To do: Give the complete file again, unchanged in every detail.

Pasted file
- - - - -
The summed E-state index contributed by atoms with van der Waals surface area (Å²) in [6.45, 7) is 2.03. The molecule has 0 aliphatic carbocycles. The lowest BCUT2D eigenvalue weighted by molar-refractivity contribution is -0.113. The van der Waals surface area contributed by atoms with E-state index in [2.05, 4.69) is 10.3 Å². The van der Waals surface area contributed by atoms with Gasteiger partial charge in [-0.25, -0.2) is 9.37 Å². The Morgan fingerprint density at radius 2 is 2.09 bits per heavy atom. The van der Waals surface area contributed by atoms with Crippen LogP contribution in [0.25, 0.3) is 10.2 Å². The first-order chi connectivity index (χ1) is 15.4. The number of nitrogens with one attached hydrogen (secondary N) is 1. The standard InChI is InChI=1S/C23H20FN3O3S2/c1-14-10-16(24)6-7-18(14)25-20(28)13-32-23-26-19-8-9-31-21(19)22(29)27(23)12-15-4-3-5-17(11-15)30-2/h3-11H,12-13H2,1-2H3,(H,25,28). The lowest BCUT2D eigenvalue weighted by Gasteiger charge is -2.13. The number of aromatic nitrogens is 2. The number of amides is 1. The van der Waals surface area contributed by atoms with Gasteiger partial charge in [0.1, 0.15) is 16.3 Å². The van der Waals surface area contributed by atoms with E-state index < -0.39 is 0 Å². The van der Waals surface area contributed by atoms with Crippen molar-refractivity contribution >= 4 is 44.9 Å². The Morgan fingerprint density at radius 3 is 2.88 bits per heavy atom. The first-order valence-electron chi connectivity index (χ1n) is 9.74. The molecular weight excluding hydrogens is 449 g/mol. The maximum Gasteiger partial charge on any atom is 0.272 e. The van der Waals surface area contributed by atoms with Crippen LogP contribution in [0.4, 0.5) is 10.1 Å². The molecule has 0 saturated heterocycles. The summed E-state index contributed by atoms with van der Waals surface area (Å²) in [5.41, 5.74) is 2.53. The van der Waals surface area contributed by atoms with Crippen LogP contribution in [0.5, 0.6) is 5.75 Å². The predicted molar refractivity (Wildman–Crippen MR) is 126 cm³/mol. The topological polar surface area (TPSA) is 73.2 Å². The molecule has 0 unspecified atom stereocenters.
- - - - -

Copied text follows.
The summed E-state index contributed by atoms with van der Waals surface area (Å²) in [6.45, 7) is 2.03. The molecule has 0 aliphatic carbocycles. The lowest BCUT2D eigenvalue weighted by molar-refractivity contribution is -0.113. The van der Waals surface area contributed by atoms with E-state index in [2.05, 4.69) is 10.3 Å². The van der Waals surface area contributed by atoms with Gasteiger partial charge in [-0.25, -0.2) is 9.37 Å². The Morgan fingerprint density at radius 2 is 2.09 bits per heavy atom. The van der Waals surface area contributed by atoms with Crippen LogP contribution in [0.25, 0.3) is 10.2 Å². The first-order chi connectivity index (χ1) is 15.4. The number of nitrogens with one attached hydrogen (secondary N) is 1. The standard InChI is InChI=1S/C23H20FN3O3S2/c1-14-10-16(24)6-7-18(14)25-20(28)13-32-23-26-19-8-9-31-21(19)22(29)27(23)12-15-4-3-5-17(11-15)30-2/h3-11H,12-13H2,1-2H3,(H,25,28). The lowest BCUT2D eigenvalue weighted by Gasteiger charge is -2.13. The number of aromatic nitrogens is 2. The number of amides is 1. The van der Waals surface area contributed by atoms with Gasteiger partial charge in [0.1, 0.15) is 16.3 Å². The van der Waals surface area contributed by atoms with E-state index < -0.39 is 0 Å². The van der Waals surface area contributed by atoms with Crippen molar-refractivity contribution >= 4 is 44.9 Å². The Morgan fingerprint density at radius 3 is 2.88 bits per heavy atom. The first-order valence-electron chi connectivity index (χ1n) is 9.74. The molecular weight excluding hydrogens is 449 g/mol. The maximum Gasteiger partial charge on any atom is 0.272 e. The van der Waals surface area contributed by atoms with Crippen LogP contribution in [0.4, 0.5) is 10.1 Å². The molecule has 0 saturated heterocycles. The summed E-state index contributed by atoms with van der Waals surface area (Å²) in [5.41, 5.74) is 2.53. The van der Waals surface area contributed by atoms with Crippen LogP contribution in [0.5, 0.6) is 5.75 Å². The predicted molar refractivity (Wildman–Crippen MR) is 126 cm³/mol. The topological polar surface area (TPSA) is 73.2 Å². The molecule has 0 unspecified atom stereocenters.